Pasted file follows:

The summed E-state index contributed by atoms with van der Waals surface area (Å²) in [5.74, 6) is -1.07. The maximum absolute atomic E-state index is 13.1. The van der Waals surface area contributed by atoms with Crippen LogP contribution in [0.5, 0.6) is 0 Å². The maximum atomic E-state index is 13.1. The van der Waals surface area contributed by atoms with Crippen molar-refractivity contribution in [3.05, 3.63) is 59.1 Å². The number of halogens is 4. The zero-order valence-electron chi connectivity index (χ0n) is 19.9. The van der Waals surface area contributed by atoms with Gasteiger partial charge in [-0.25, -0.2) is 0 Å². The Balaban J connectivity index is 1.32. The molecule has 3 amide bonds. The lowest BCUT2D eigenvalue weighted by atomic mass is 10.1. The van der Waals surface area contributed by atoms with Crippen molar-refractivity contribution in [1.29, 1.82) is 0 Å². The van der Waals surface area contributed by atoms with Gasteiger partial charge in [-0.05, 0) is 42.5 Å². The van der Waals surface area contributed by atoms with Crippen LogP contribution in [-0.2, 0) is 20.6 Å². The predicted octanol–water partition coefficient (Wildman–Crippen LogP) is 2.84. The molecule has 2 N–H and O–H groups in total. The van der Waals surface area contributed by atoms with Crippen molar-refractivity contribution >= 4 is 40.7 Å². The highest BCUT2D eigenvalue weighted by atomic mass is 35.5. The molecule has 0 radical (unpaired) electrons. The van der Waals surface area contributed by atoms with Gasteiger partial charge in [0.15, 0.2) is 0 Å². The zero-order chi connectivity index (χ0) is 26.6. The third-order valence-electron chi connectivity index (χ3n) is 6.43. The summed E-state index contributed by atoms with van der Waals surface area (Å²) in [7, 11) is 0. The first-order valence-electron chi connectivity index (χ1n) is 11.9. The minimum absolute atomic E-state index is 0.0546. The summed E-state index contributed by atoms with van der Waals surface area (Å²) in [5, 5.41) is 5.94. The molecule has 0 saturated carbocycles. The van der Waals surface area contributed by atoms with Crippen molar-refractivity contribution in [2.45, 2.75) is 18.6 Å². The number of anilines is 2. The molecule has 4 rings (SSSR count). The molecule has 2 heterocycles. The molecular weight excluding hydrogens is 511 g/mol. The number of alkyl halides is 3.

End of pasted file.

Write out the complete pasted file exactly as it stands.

The summed E-state index contributed by atoms with van der Waals surface area (Å²) in [5.74, 6) is -1.07. The maximum absolute atomic E-state index is 13.1. The van der Waals surface area contributed by atoms with Crippen LogP contribution in [0.5, 0.6) is 0 Å². The maximum atomic E-state index is 13.1. The van der Waals surface area contributed by atoms with Crippen molar-refractivity contribution in [3.05, 3.63) is 59.1 Å². The number of halogens is 4. The zero-order valence-electron chi connectivity index (χ0n) is 19.9. The van der Waals surface area contributed by atoms with Gasteiger partial charge in [-0.25, -0.2) is 0 Å². The Balaban J connectivity index is 1.32. The molecule has 3 amide bonds. The lowest BCUT2D eigenvalue weighted by atomic mass is 10.1. The van der Waals surface area contributed by atoms with Crippen molar-refractivity contribution in [1.29, 1.82) is 0 Å². The van der Waals surface area contributed by atoms with Gasteiger partial charge in [-0.05, 0) is 42.5 Å². The van der Waals surface area contributed by atoms with Crippen LogP contribution in [-0.2, 0) is 20.6 Å². The predicted octanol–water partition coefficient (Wildman–Crippen LogP) is 2.84. The molecule has 2 N–H and O–H groups in total. The van der Waals surface area contributed by atoms with Crippen molar-refractivity contribution >= 4 is 40.7 Å². The highest BCUT2D eigenvalue weighted by atomic mass is 35.5. The molecule has 0 radical (unpaired) electrons. The van der Waals surface area contributed by atoms with Gasteiger partial charge in [0.15, 0.2) is 0 Å². The zero-order chi connectivity index (χ0) is 26.6. The third-order valence-electron chi connectivity index (χ3n) is 6.43. The summed E-state index contributed by atoms with van der Waals surface area (Å²) in [7, 11) is 0. The first-order valence-electron chi connectivity index (χ1n) is 11.9. The minimum absolute atomic E-state index is 0.0546. The summed E-state index contributed by atoms with van der Waals surface area (Å²) in [5, 5.41) is 5.94. The molecule has 0 saturated carbocycles. The van der Waals surface area contributed by atoms with Crippen molar-refractivity contribution in [2.45, 2.75) is 18.6 Å². The number of anilines is 2. The molecule has 4 rings (SSSR count). The molecule has 2 heterocycles. The molecular weight excluding hydrogens is 511 g/mol. The number of alkyl halides is 3.